Corporate stock repurchases have the effect of boosting earnings per share. Higher earnings per share in turn boost stock prices. And since CEO pay is largely dependent on stock price, this pathway leads to soaring levels of CEO pay, even while average worker pay continues to stagnate. Merging with competitors also boosts corporate profits, but rather than leading to more jobs, mergers commonly lead to layoffs as redundant employees are cast off and join the army of unemployed Americans facing an uncertain future. Corporations have also fought for – and won – lucrative loopholes and tax credits that have taxpayers picking up the normal costs of business that corporations used to pay for themselves.

The study is damning. It is everything you imagine it is. You can read some of the infuriating highlights below:

Of America’s 30 largest corporations, seven (23 percent) paid their CEOs more than they paid in federal income taxes last year.

  • All seven of these firms were highly profitable, collectively reporting more than $74 billion in U.S. pre-tax profits. However, they received a combined total of $1.9 billion in refunds from the IRS, giving them an effective tax rate of negative 2.5 percent.
  • The seven CEOs leading these tax-dodging corporations were paid $17.3 million on average in 2013. Boeing and Ford Motors both paid their CEOs more than $23 million last year while receiving large tax refunds.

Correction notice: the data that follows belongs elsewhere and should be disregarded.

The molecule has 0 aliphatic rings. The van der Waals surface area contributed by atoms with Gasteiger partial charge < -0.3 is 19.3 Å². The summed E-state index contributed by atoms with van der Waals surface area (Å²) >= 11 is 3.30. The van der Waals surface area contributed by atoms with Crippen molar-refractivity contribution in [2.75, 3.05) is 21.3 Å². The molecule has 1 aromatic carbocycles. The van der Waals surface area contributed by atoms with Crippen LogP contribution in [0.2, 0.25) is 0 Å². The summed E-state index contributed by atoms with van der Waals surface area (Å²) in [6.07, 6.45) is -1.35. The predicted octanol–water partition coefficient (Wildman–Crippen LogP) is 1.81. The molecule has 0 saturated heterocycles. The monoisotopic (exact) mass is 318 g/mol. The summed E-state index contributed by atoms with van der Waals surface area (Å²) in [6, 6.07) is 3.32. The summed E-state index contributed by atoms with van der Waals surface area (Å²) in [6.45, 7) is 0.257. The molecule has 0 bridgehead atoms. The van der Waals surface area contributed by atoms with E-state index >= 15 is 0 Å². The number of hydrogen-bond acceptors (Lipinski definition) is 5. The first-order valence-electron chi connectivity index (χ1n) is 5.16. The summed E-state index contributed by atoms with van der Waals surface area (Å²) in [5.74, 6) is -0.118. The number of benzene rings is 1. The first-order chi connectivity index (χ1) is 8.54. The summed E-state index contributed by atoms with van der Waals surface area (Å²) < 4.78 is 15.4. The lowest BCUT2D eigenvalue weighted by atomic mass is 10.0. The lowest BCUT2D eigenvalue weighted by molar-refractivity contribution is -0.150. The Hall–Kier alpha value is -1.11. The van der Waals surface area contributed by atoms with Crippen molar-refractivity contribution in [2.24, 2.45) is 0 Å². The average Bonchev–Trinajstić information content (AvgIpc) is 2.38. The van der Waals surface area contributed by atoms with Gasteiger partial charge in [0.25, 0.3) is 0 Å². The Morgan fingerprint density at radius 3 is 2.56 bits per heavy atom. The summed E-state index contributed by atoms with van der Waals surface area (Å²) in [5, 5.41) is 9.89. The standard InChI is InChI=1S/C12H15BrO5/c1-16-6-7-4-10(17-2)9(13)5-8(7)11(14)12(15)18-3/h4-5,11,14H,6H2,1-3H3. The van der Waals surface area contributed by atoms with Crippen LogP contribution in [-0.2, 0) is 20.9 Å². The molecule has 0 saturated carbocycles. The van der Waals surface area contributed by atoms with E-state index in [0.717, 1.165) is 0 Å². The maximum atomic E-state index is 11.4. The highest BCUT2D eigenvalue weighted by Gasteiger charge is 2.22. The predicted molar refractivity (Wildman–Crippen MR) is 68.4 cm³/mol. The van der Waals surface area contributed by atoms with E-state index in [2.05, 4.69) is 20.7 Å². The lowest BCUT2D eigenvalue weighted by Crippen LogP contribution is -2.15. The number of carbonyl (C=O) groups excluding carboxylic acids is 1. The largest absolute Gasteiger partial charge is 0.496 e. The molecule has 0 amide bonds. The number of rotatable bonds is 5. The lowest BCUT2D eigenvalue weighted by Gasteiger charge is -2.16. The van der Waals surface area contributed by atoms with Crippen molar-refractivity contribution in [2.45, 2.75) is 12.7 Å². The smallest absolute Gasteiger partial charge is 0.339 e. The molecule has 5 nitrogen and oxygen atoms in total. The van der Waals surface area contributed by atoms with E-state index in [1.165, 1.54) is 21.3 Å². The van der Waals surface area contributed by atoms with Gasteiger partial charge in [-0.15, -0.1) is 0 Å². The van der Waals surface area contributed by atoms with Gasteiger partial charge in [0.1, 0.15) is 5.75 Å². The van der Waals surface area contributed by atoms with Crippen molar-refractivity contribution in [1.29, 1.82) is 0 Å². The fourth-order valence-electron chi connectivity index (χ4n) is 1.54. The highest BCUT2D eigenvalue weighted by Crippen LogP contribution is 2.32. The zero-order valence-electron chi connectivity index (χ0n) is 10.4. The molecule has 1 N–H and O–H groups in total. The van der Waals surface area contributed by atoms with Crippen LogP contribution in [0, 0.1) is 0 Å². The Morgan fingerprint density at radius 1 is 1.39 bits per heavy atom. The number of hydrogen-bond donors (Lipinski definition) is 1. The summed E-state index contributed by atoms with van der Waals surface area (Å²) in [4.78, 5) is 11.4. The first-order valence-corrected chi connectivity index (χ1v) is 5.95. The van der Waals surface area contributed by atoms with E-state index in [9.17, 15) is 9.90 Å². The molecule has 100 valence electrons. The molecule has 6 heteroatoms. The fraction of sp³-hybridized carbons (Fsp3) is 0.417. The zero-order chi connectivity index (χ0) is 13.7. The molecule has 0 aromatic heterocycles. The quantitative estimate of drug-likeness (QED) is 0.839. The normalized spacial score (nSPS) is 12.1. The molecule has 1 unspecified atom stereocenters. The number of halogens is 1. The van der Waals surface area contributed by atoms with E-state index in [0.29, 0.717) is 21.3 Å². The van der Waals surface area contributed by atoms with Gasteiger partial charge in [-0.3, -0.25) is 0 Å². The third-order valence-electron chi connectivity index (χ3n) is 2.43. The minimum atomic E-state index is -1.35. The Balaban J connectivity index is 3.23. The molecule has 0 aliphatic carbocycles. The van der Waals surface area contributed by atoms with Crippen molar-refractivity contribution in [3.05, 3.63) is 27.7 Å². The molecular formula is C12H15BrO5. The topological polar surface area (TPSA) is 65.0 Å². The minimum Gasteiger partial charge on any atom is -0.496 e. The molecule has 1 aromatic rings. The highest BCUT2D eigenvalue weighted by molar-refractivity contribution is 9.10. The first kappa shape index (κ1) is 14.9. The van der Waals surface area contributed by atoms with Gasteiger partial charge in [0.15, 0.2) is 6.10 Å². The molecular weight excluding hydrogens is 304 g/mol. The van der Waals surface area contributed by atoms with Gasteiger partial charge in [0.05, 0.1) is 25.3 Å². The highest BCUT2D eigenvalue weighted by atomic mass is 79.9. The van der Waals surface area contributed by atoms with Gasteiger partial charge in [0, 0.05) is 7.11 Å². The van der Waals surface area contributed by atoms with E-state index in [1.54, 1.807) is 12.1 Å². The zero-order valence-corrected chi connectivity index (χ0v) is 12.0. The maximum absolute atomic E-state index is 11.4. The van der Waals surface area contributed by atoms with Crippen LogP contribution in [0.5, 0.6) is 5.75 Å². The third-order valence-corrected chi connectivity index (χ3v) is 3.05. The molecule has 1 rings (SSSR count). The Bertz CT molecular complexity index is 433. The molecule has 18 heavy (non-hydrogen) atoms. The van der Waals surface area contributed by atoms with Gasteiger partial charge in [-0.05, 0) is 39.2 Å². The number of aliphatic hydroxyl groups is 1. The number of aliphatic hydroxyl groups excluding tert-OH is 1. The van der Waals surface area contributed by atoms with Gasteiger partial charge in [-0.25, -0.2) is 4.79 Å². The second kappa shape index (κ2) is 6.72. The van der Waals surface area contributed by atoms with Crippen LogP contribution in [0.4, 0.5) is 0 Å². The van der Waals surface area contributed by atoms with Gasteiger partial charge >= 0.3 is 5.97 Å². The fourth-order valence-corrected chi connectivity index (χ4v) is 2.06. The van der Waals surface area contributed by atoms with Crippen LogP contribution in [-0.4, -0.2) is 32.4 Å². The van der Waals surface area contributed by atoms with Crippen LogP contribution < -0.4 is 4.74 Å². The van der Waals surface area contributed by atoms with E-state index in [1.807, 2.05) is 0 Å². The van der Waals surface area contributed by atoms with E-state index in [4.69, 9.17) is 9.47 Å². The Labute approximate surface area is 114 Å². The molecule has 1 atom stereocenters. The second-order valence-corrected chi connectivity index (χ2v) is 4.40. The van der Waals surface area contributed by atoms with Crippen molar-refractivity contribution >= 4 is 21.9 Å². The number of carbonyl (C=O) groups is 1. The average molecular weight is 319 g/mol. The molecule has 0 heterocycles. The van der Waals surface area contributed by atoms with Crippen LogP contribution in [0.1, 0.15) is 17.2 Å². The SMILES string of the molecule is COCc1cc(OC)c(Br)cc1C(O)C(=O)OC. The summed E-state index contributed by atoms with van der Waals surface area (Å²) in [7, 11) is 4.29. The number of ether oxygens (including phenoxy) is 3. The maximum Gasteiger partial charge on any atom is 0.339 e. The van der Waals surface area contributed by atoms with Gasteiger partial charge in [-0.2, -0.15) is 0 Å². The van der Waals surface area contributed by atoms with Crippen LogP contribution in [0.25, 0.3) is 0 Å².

• Of America’s 100 highest-paid CEOs, 29 received more in pay last year than their company paid in federal income taxes – up from 25 out of the top 100 in our 2010 and 2011 surveys.
  • Together, these 29 CEOs made nearly $1 billion last year, or $32 million on average. Their corporations reported $24 billion in U.S. pre-tax profits and yet, as a group, claimed $238 million in tax refunds, an effective tax rate of negative one percent.
  • Combined, the 29 companies operate 237 subsidiaries in tax havens. The company with the most subsidiaries in tax havens was Abbott Laboratories, with 79. The pharmaceutical firm’s CEO paycheck was $4 million larger than its IRS bill in 2013.
  • Of the 29 firms, only 12 reported U.S. losses in 2013. At these 12 unprofitable firms, CEO pay averaged $36.6 million—more than three times the $11.7 million national average for large company CEOs.
  • The company that received the largest tax refund was Citigroup, which owes its existence to taxpayer bailouts. In 2013, Citi paid its CEO $18 million while pocketing an IRS refund of $260 million.
  • Three firms have made the list in all three years surveyed. Boeing, Chesapeake Energy, and Ford Motors paid their CEO more than Uncle Sam in 2010, 2011, and 2013.